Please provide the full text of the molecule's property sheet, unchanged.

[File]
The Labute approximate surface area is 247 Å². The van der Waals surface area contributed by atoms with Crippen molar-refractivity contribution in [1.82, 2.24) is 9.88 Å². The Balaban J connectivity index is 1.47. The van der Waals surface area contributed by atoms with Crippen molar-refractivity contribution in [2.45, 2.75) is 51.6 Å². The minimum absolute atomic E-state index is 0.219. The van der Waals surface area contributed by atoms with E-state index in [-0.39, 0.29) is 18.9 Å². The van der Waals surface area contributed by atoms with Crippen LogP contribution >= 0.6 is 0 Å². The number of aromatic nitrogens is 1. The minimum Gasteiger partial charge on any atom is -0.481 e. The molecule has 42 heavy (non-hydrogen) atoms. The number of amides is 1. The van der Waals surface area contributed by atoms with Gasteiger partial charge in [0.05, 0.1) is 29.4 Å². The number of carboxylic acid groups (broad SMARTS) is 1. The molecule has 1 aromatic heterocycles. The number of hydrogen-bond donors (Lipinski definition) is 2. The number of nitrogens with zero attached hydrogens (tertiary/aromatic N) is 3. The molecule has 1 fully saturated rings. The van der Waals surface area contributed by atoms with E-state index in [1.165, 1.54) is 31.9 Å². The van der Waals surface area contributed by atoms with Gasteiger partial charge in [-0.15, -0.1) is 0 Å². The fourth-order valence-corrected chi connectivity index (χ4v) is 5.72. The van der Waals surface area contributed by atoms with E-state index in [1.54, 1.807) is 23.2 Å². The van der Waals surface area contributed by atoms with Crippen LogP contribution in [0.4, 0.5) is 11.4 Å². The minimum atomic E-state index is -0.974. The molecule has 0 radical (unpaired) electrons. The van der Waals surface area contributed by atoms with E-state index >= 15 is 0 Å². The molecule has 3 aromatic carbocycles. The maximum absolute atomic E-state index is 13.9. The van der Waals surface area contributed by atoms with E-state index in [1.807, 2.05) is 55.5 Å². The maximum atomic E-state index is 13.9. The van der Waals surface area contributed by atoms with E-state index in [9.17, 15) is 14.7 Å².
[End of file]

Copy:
The Labute approximate surface area is 247 Å². The van der Waals surface area contributed by atoms with Crippen molar-refractivity contribution in [1.82, 2.24) is 9.88 Å². The Balaban J connectivity index is 1.47. The van der Waals surface area contributed by atoms with Crippen molar-refractivity contribution in [2.45, 2.75) is 51.6 Å². The minimum absolute atomic E-state index is 0.219. The van der Waals surface area contributed by atoms with E-state index in [-0.39, 0.29) is 18.9 Å². The van der Waals surface area contributed by atoms with Crippen LogP contribution >= 0.6 is 0 Å². The number of aromatic nitrogens is 1. The minimum Gasteiger partial charge on any atom is -0.481 e. The molecule has 42 heavy (non-hydrogen) atoms. The number of amides is 1. The van der Waals surface area contributed by atoms with Gasteiger partial charge in [0.05, 0.1) is 29.4 Å². The number of carboxylic acid groups (broad SMARTS) is 1. The molecule has 1 aromatic heterocycles. The number of hydrogen-bond donors (Lipinski definition) is 2. The number of nitrogens with zero attached hydrogens (tertiary/aromatic N) is 3. The molecule has 1 fully saturated rings. The van der Waals surface area contributed by atoms with E-state index in [1.165, 1.54) is 31.9 Å². The van der Waals surface area contributed by atoms with Gasteiger partial charge in [-0.15, -0.1) is 0 Å². The fourth-order valence-corrected chi connectivity index (χ4v) is 5.72. The van der Waals surface area contributed by atoms with E-state index in [1.54, 1.807) is 23.2 Å². The van der Waals surface area contributed by atoms with Crippen LogP contribution in [0.4, 0.5) is 11.4 Å². The minimum atomic E-state index is -0.974. The molecule has 0 radical (unpaired) electrons. The van der Waals surface area contributed by atoms with E-state index >= 15 is 0 Å². The molecule has 3 aromatic carbocycles. The maximum absolute atomic E-state index is 13.9. The van der Waals surface area contributed by atoms with E-state index in [1.807, 2.05) is 55.5 Å². The maximum atomic E-state index is 13.9. The van der Waals surface area contributed by atoms with E-state index in [9.17, 15) is 14.7 Å².